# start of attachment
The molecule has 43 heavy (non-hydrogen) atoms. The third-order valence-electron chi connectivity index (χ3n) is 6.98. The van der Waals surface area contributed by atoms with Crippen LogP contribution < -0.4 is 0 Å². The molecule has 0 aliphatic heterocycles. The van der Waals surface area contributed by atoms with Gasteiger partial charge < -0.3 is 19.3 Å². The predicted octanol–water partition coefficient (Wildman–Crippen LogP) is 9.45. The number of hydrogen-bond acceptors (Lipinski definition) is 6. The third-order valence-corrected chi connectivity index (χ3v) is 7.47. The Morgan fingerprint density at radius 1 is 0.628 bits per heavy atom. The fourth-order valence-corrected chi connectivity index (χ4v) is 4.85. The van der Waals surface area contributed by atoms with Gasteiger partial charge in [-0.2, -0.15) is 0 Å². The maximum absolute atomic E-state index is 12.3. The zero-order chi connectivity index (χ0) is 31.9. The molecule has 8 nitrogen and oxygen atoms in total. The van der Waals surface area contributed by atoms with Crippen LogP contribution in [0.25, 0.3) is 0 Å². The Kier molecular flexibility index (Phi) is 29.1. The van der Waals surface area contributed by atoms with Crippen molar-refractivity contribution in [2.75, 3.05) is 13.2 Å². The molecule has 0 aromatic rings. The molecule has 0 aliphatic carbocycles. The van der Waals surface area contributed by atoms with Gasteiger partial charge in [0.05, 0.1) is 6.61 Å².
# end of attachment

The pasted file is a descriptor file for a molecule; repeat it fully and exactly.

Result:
The molecule has 43 heavy (non-hydrogen) atoms. The third-order valence-electron chi connectivity index (χ3n) is 6.98. The van der Waals surface area contributed by atoms with Crippen LogP contribution < -0.4 is 0 Å². The molecule has 0 aliphatic heterocycles. The van der Waals surface area contributed by atoms with Gasteiger partial charge < -0.3 is 19.3 Å². The predicted octanol–water partition coefficient (Wildman–Crippen LogP) is 9.45. The number of hydrogen-bond acceptors (Lipinski definition) is 6. The third-order valence-corrected chi connectivity index (χ3v) is 7.47. The Morgan fingerprint density at radius 1 is 0.628 bits per heavy atom. The fourth-order valence-corrected chi connectivity index (χ4v) is 4.85. The van der Waals surface area contributed by atoms with Gasteiger partial charge in [-0.2, -0.15) is 0 Å². The maximum absolute atomic E-state index is 12.3. The zero-order chi connectivity index (χ0) is 31.9. The molecule has 8 nitrogen and oxygen atoms in total. The van der Waals surface area contributed by atoms with Crippen LogP contribution in [0.25, 0.3) is 0 Å². The Kier molecular flexibility index (Phi) is 29.1. The van der Waals surface area contributed by atoms with Crippen molar-refractivity contribution in [2.75, 3.05) is 13.2 Å². The molecule has 0 aromatic rings. The molecule has 0 aliphatic carbocycles. The van der Waals surface area contributed by atoms with Gasteiger partial charge in [0.05, 0.1) is 6.61 Å².